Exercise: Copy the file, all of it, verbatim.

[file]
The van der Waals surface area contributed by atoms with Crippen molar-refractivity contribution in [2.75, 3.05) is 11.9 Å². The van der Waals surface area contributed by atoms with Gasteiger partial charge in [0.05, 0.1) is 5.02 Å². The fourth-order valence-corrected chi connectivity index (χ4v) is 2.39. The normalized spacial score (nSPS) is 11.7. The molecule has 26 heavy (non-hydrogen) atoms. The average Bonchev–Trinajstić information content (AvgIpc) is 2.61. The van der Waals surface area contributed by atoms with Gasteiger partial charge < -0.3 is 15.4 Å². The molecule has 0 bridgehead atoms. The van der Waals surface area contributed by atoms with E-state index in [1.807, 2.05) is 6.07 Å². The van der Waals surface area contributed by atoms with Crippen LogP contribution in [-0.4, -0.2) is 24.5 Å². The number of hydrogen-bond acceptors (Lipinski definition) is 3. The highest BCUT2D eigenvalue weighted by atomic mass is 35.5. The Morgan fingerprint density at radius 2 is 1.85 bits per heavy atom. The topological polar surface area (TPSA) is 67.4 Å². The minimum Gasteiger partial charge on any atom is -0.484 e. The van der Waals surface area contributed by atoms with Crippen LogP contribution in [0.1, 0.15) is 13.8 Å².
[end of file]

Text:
The van der Waals surface area contributed by atoms with Crippen molar-refractivity contribution in [2.75, 3.05) is 11.9 Å². The van der Waals surface area contributed by atoms with Gasteiger partial charge in [0.05, 0.1) is 5.02 Å². The fourth-order valence-corrected chi connectivity index (χ4v) is 2.39. The normalized spacial score (nSPS) is 11.7. The molecule has 26 heavy (non-hydrogen) atoms. The average Bonchev–Trinajstić information content (AvgIpc) is 2.61. The van der Waals surface area contributed by atoms with Gasteiger partial charge < -0.3 is 15.4 Å². The molecule has 0 bridgehead atoms. The van der Waals surface area contributed by atoms with E-state index in [1.807, 2.05) is 6.07 Å². The van der Waals surface area contributed by atoms with Crippen LogP contribution in [-0.4, -0.2) is 24.5 Å². The number of hydrogen-bond acceptors (Lipinski definition) is 3. The highest BCUT2D eigenvalue weighted by atomic mass is 35.5. The Morgan fingerprint density at radius 2 is 1.85 bits per heavy atom. The topological polar surface area (TPSA) is 67.4 Å². The minimum Gasteiger partial charge on any atom is -0.484 e. The van der Waals surface area contributed by atoms with Crippen LogP contribution in [0.1, 0.15) is 13.8 Å².